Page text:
The traditional approaches for retrieving biophysical parameters from Earth observation data have involved VIs, whereas our GPR machine learning approach allows a more thorough exploration of the sensitivity of each band to the measured variable without making assumptions. From applying the GPR model within the band analysis framework, the most informative Sentinel-2 bands that we identified were also situated around spectral regions of known reflectance and absorption and had a reasonable relationship to the ground measurements when evaluated individually (Figure 4). The sensitivity of these spectra to the biophysical variables is also broadly in agreement with past research [11,25,32,33]. We acknowledge, however, that our calibrated GPR modelling approaches are based on near-Earth (i.e., UAV) observations and, when applied to satellite-based observations, the retrieval accuracy would be subject to atmospheric effects. Research in Clevers et al. [24] has demonstrated a good agreement between atmospherically-corrected Sentinel-2 reflectance and ground-based radiometer measurements for potato crops. Nonetheless, we recommend additional testing of the robustness and a quantification of the uncertainty of the retrieval algorithms when applied to data acquired from the Sentinel-2 platform. Using an independent dataset for calibration and validation and the most informative bands, we also demonstrated that a simpler model approach of multivariate linear regression could provide generally comparable results to the GPR model (Figure 5 and Figure 6). Verrelst et al. [57] discusses the computation limitations of applying GPR models to large datasets and, therefore, the simpler regression approach may be more practical when retrieving pixel-level estimates of the variables across regional and country scales.

4.3. Potential of Sentinel-2 for Supporting Agricultural Management

The recent availability of open-access data from the Sentinel-2 dual-satellite constellation provides opportunities for the development and improvement of spatial data products that can support precision agriculture. Where past Earth observation satellite sensors (including SPOT-6/7 and Landsat-7/8) have relied on observations in the visible and near-infrared wavebands, this research has demonstrated that the two Sentinel-2 red-edge bands were frequently included within the most sensitive band combinations for retrieving key crop variables.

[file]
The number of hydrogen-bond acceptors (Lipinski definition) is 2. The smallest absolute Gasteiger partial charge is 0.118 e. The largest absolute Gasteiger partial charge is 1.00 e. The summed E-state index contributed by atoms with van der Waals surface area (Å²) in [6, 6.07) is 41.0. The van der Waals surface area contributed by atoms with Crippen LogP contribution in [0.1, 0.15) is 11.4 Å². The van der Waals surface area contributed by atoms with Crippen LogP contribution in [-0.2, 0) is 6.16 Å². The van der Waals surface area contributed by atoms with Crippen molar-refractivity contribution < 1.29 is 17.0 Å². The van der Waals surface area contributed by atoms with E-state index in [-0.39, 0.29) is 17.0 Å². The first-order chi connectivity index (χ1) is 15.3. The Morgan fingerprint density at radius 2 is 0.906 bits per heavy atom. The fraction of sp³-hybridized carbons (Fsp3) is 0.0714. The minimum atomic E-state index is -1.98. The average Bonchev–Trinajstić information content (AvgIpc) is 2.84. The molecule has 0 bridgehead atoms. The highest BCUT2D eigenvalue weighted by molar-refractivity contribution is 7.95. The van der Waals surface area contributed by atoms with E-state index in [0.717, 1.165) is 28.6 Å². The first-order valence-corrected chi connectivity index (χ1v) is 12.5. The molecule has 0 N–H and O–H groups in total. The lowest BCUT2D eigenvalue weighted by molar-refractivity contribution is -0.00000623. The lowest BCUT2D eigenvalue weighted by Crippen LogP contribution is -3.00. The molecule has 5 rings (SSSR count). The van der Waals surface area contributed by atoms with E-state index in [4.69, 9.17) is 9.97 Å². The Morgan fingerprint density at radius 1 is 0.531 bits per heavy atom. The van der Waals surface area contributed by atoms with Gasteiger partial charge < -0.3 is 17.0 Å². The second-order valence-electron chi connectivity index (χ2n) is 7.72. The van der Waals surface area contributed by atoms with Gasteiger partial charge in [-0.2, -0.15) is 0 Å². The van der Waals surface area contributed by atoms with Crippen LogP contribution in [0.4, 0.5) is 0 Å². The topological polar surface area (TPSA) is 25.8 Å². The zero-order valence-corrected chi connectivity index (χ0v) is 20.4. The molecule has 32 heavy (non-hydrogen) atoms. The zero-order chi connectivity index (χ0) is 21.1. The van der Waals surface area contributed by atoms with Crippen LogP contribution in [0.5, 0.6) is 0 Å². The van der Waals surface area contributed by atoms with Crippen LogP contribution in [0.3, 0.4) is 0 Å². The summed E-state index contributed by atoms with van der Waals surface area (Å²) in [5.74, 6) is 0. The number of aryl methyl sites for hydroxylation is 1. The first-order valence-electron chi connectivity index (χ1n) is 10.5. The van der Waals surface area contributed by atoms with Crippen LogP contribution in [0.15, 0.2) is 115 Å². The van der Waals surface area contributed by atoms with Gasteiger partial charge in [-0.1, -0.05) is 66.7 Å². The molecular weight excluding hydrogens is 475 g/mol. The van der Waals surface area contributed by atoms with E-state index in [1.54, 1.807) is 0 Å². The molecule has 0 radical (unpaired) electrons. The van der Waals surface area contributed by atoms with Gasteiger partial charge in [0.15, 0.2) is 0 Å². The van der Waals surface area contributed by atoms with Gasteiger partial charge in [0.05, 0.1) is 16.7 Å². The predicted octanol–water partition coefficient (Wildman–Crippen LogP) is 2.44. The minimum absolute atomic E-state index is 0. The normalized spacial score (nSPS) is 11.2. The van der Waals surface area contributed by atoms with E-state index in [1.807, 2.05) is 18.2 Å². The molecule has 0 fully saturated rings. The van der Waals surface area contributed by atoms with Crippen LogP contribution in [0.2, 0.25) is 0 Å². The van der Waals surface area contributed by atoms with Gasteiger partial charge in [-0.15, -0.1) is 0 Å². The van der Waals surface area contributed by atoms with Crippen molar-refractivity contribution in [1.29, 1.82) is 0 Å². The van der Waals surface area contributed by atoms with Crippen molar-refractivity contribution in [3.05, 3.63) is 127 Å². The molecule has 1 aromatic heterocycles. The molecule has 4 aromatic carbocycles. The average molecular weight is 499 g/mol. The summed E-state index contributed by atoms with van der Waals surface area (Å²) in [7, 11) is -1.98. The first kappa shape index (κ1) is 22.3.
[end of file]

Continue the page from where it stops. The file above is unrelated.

We have demonstrated the potential of the Sentinel-2 bands for providing more accurate estimates of LAI, which would be of value for improving the efficiency of crop model-data assimilation approaches, particularly when spatially upscaling model estimates from fields to regional extents [3,58]. In this research, we have shown a high correlation (R2 = 0.86) between LCC and leaf N along with a high retrieval accuracy of LCC and CCC using Sentinel-2 bands. Being able to provide reliable estimates of LAI and chlorophyll content, i.e., as a proxy for N, is particularly useful for farmers when deciding on mid-season N fertilisation applications [18]. The traditional uniform approaches to fertiliser N applications are economically and environmentally inefficient, since they inherently ignore spatial heterogeneities in topography and soil properties [59,60]. The availability of timely and spatially explicit estimates of crop N content could be a crucial input for variable rate applications concerned with optimum N usage. Because of links between leaf N content and crop yields [50,61], within-field estimates of N could also be used to estimate crop yields. For use on an operational basis, the overall extent to which Sentinel-2 data can reliably support precision agricultural applications is, of course, dependent on the frequency of available cloud-free imagery. For our field site and growing season, we identified 19 cloud-free images. Since the period of time between successive observations ranged from 7 to 35 days, with an average of 17 days, this would not meet the biweekly observations recommended in previous research for tracking the temporal dynamics of crop growth [22,23]. However, these cloud-free images were within five days of each of the five growth stages targeted in this research and would be expected to be of value, particularly if the retrieved variables were used to update daily process-based crop models estimates.